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Tommaltach Ua Conchobair, bishop of Elphin and archbishop of Armagh, lived from c. 1150–1201.
Ua Conchobair was a grandson of King Tairrdelbach Ua Conchobair of Connacht (1088–1156) via his son, Aed. However, Tairrdelbach had two sons of that name, one of whom, Aedh Dall Ua Conchobair, was blinded by Tairrdelbach for rebellion in 1136.
Tommaltach was nephew to Ruaidhri, King of Ireland (reigned 1156–1183) and King Cathal of Connacht, (reigned 1202–1224); first cousin to Rose, wife of Hugh de Lacy, Lord of Meath (died 1186), and associate of archbishop of Dublin, Lorcan Ua Tuathail (died 1180).
He became bishop of Elphin about 1174, and may have travelled to Rome to receive confirmation. He may have been responsible for the founding of a Cistercian house at Athlone. In 1179 he attended Ua Tuathail's council in Dublin, giving the latter's reforms his support. Ua Conchobair travelled with the archbishop to Armagh early in 1180 to settle the diocese's succession dispute; Ua Tuathail, at the time the Papal Legate to Ireland, appointed Ua Conchobair to the position.
However, he was not fully accepted by the local clergy on his own terms until 1181. In 1184, there was an attempt to replace him with a member of the ruling dynasty of the kingdom of Airgialla, bishop Mael Isu Ua Cerbaill of Clogher, with Ua Conchobair unable to fully regain his see until 1186.
He appears to have maintained good relations with Hugh de Lacy, Lord of Meath, and King John during the latter's visit to Ireland in 1185.
Much of his diocese was destroyed by the long war between John de Courcy and King Ruairi of Ulaid. Despite this, he was assisted by de Courcy in commissioning a life of Saint Patrick to advance Armagh's claim to the primacy of Ireland, against that of Dublin.
At the 1192 Synod of Dublin, he successfully regained for Armagh control of the diocese of Louth, which had been claimed by King Donnchadh Ua Cearbaill of Airgialla in the 1150s.
The ongoing warfare in Ulster between the Ulaid and de Courcy forced Ua Conchobair to spend most of the last five years of his life in Drogheda. Much of his correspondence and diocesan documents have been lost, but those that survive include letters from Innocent III concerning disputed elections, support for canons of the Arrouasian order and the canonical position of women.
He died in 1201 while travelling to Armagh, and was buried at the Cistercian abbey of Mellifont.
Since the early 17th century, there have been four Provinces of Ireland: Connacht, Leinster, Munster, and Ulster. The Irish word for this territorial division, cúige, meaning "fifth part", indicates that there were once five; however, in the medieval period there were more. The number of provinces and their delimitation fluctuated until 1610, when they were permanently set by the English administration of James I. The provinces of Ireland no longer serve administrative or political purposes but function as historical and cultural entities.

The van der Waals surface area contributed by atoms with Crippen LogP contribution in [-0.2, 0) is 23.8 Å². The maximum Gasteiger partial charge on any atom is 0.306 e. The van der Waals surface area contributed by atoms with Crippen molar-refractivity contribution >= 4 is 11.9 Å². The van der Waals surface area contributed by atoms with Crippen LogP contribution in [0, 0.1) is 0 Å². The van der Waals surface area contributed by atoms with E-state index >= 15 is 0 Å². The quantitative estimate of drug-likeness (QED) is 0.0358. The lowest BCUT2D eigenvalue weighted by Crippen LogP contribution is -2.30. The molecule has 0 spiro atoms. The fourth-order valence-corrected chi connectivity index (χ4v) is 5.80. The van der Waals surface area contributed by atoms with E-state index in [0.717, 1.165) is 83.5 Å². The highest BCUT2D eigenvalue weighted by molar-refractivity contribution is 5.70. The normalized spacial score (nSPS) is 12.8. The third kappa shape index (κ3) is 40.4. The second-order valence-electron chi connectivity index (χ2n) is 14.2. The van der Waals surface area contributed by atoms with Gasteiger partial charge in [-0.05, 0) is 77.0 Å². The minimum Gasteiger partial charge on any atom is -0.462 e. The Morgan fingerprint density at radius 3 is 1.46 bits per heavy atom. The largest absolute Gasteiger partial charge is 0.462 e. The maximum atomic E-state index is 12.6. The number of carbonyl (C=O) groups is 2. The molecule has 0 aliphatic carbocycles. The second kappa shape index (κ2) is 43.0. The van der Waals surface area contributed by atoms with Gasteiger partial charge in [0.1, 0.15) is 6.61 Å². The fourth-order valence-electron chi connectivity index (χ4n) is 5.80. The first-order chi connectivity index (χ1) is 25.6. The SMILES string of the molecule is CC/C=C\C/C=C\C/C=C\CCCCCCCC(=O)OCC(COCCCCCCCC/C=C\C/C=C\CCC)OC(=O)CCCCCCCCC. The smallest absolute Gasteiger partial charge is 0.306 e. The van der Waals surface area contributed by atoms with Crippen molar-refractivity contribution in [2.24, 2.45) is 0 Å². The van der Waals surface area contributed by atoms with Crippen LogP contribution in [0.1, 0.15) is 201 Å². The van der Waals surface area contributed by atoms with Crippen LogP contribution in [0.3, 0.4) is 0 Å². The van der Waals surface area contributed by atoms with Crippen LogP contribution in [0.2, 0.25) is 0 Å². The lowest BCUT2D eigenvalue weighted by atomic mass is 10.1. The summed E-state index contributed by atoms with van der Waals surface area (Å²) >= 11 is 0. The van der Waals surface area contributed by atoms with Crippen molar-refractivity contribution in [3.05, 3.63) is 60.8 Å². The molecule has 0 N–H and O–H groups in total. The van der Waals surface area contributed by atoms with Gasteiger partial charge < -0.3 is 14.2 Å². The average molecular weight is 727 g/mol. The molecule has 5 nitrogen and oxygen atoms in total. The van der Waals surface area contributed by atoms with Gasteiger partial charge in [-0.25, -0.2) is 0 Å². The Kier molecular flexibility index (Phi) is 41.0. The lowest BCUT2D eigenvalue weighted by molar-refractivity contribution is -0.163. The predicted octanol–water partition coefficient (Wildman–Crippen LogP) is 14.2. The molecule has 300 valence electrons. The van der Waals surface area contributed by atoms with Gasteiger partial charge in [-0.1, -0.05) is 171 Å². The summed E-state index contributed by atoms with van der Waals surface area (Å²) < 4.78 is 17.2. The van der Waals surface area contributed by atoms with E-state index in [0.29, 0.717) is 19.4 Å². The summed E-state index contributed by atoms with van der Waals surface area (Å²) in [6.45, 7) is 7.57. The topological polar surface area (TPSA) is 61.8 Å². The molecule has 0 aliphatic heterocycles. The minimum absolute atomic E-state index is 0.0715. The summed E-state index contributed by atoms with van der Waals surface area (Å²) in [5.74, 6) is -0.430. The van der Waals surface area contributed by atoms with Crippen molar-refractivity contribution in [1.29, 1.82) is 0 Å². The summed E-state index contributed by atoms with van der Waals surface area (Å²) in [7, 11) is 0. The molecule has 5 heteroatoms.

Ruaidrí mac Tairrdelbach Ua Conchobair was King of Connacht from 1156 to 1186, and High King of Ireland from 1166 to 1198. He was the last High King of Ireland before the Anglo-Normans invaded Ireland.
St. Lorcán Ua Tuathail, known in English as Saint Laurence O'Toole and in French as St. Laurent d'Eu, was Archbishop of Dublin at the time of the Norman invasion of Ireland. St. Lorcán played a prominent role in the Irish Church Reform Movement of the 12th century and mediated between the parties during and after the invasion. He was canonised in 1225 by Pope Honorius III.
Cathal Crobhdearg Ua Conchobair (1153–1224), was a king of Connacht. He was the youngest son of the High King of Ireland Tairrdelbach Ua Conchobair and brother to the last fully recognized High King Ruadri Ua Conchobair. His own sons Aedh Ua Conchobair and Feidhlimidh Ua Conchobair were kings of Connacht after him.
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Aedh Dall Ua Conchobair, Prince of Connacht, died 1194.
Brian Breifneach Ua Conchobair, Prince of Connacht, fl. 1156.
Maghnus Ua Conchobair, Prince of Connacht, died 1181.
Tommaltach Ó Conchobair, Archbishop of Tuam 1258–1279.
Áed in Macáem Tóinlesc or Aodh an Macaoimh Tóinleasg was a 12th-century ruler of Tulach Óc and Tír Eogain. He was the first of his family to play a significant role in the high politics of northern Ireland, following the death of the Muirchertach Mac Lochlainn king of Tír Eogain and high king of Ireland.
Events from the year 1216 in Ireland.
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